Inside Sid at the French cafe. Photo: Josh Griggs

How Auckland restaurants are adapting to the coronavirus pandemic

How are the restaurants in our city coping with the spread of Covid-19? Jean Teng spoke to a handful of key players in Auckland's hospitality scene to see what's hitting them hardest, and how they're adapting.

Restaurant owners in Auckland are experiencing an unprecedented downturn with the impact of Covid-19. The Restaurant Association estimates a nationwide loss of $10 million a week throughout the hospitality industry, and believes this will increase further shortly. At this stage, they are aware of at least 10 businesses in New Zealand which have permanently closed, with 178 currently considering their options. 

Business is going down, and it’s likely to get worse from here.

The Government’s $12.1 billion coronavirus financial package, announced this afternoon, includes relief for hospitality businesses, with almost half allocated to wage subsidies for any business which has suffered or is projected to suffer a 30% decline in revenue compared to any months between January and June in 2019. This includes $585.50 a week available for full-time workers, and a sick-leave scheme which covers workers who have already used their mandatory sick leave hours.

“We think this is a good start by the government, and we hope that they will be willing to review this as time goes on,” Marisa Bidois, CEO of the Restaurant Association, says. “It will go a long way to assisting those that have been hit in the early stages.”

READ MORE: How to support local hospitality businesses in the wake of the coronavirus pandemic

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Grant Robertson (right) arrives to announce the Government's Covid-19 financial response package. Photo: Getty

How are restaurant owners feeling?

Cafe-owner David Huang has noticed a 20% downturn in his businesses on the North Shore and is just starting to feel the financial impact, but believes it must be worse for those closer to the city centre, with many office workers starting to work from home. He’s seen his coffee wholesale business hit first, due to other cafes cutting back on purchasing coffee beans. “We’ll be OK for now, but I don’t know how long it’s going to last.” Already, he’s sent out internal announcements to staff regarding the process of revising the roster and cutting back on hours. Being located in a suburban area and catching overflow from social gatherings, Huang is emphatic about their chances. “As soon as they close schools, it’ll be the end of our business.”

Michael Dearth, owner of Top 50 restaurants The Grove and Baduzzi, is starting to see cancellations roll in, particularly for The Grove, which is a tourist favourite. Dearth anticipates a downturn for Baduzzi, which caters largely to business people and corporate meetings. After seeing similar scenes in cities overseas, he’s not surprised that it’s happening to Auckland.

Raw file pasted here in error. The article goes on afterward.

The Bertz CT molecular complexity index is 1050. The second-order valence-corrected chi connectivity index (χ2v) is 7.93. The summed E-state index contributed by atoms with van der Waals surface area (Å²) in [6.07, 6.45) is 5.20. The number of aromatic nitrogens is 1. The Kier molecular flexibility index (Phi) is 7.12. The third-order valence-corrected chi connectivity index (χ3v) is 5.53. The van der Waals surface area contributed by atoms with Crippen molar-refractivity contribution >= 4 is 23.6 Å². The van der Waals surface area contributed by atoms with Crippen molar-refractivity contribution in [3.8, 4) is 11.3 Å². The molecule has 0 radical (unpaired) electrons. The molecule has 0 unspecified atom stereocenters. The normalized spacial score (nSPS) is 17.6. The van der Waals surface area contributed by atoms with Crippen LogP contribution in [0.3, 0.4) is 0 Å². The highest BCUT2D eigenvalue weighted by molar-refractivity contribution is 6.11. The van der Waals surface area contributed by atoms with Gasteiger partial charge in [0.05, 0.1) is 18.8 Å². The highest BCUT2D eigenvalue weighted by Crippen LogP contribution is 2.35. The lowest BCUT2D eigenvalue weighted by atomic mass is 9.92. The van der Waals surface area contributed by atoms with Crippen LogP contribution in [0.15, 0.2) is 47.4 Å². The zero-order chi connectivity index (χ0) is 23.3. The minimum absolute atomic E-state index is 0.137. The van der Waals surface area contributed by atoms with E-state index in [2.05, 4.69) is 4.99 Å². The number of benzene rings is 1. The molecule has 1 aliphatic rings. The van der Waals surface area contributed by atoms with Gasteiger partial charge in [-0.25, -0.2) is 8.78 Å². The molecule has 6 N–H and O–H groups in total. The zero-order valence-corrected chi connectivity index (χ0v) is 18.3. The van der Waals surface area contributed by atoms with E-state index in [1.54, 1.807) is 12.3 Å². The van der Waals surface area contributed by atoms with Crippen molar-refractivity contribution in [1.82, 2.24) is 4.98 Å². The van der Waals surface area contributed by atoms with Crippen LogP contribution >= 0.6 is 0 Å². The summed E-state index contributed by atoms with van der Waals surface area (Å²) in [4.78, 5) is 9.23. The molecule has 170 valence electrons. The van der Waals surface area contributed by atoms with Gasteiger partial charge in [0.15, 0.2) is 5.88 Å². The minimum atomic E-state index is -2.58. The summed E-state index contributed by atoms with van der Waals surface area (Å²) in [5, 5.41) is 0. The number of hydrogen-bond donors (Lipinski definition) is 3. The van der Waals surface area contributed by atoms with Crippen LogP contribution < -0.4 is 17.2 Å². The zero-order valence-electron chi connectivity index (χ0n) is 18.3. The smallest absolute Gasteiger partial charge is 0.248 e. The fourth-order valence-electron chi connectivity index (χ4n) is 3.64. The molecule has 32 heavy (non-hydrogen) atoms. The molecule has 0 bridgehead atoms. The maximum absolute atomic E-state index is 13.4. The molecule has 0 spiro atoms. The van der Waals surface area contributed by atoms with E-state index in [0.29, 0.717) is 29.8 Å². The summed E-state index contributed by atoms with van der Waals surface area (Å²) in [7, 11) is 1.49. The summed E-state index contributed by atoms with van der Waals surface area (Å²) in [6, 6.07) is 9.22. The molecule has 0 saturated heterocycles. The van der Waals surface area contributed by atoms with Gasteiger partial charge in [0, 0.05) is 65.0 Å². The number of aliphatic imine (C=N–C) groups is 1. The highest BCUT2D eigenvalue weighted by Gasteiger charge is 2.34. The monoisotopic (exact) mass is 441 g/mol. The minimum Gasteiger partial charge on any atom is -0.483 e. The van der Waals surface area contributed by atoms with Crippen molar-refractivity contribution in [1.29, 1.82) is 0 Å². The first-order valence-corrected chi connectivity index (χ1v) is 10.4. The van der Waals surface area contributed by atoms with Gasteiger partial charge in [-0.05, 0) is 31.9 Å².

“Social distancing isn’t good for business,” he says. In the same breath, he understands the real health and safety concern and is matter-of-fact that things happen unexpectedly, and that’s part of being a business owner. “You just want to be smart about how you react. I have children now, 70 employees. I don’t have the luxury to indulge in panicking.”

Baduzzi. Photo: Rebekah Robinson

How are restaurants adapting?

The Grove, like many other restaurants in Auckland, will utilise their space and create more distance between tables. “We will do what we always do, but better.” That means being more attentive to customers’ needs, utilising the availability of their private room, and being pedantic about hygiene. They will also soon be rolling out alternative dining options, including at-home dining experiences for small parties and delivery from a selection of Baduzzi’s offerings, the details of which will be announced at a later stage. There is no talk of closing the doors yet.

It’s a similar story at Sid and Chand Sahrawat’s three restaurants, Sid at the French Cafe, Sidart and Cassia. They will be removing seating capacity and have hand sanitisers beside EFTPOS machines for guests. They too acknowledge the risk and respect the need for social distancing. “In such uncertain times, we support the decisions of those customers who choose not to dine out,” the Sahrawats say, who are also extending their dining vouchers and relaxing their cancellation policies.

Both Dearth and the Sahrawats still want to reiterate that, for those who can, eating locally and supporting owner-operators will be much needed for getting New Zealand businesses through these times.

Williams is going to start offering takeaway options. Photo: Rebekah Robinson
The Restaurant Association supports this, saying they’re still encouraging people to support their local dining establishments whilst also being mindful of social distancing. “Contact your favourite local establishments to see what they are able to offer those in self-isolation or those that are concerned about being in public spaces,” they say.

In New York, dining-in at restaurants has been banned – but takeaway is permitted. In preparation for that possibility, some restaurants in Auckland, like Williams Eatery, will be implementing contactless takeaway and delivery systems to adapt to the current situation. Auckland restaurant Bar Celeste will be developing a takeout offering to be enjoyed at home, while Peaches Hot Chicken in Panmure are encouraging diners to take-out while they revise their dine-in service. Delivery services like Uber have encouraged contactless delivery through leaving a note for your driver.

Keep an eye on Metro to stay tuned about which restaurants are changing their dining options in the coming days.

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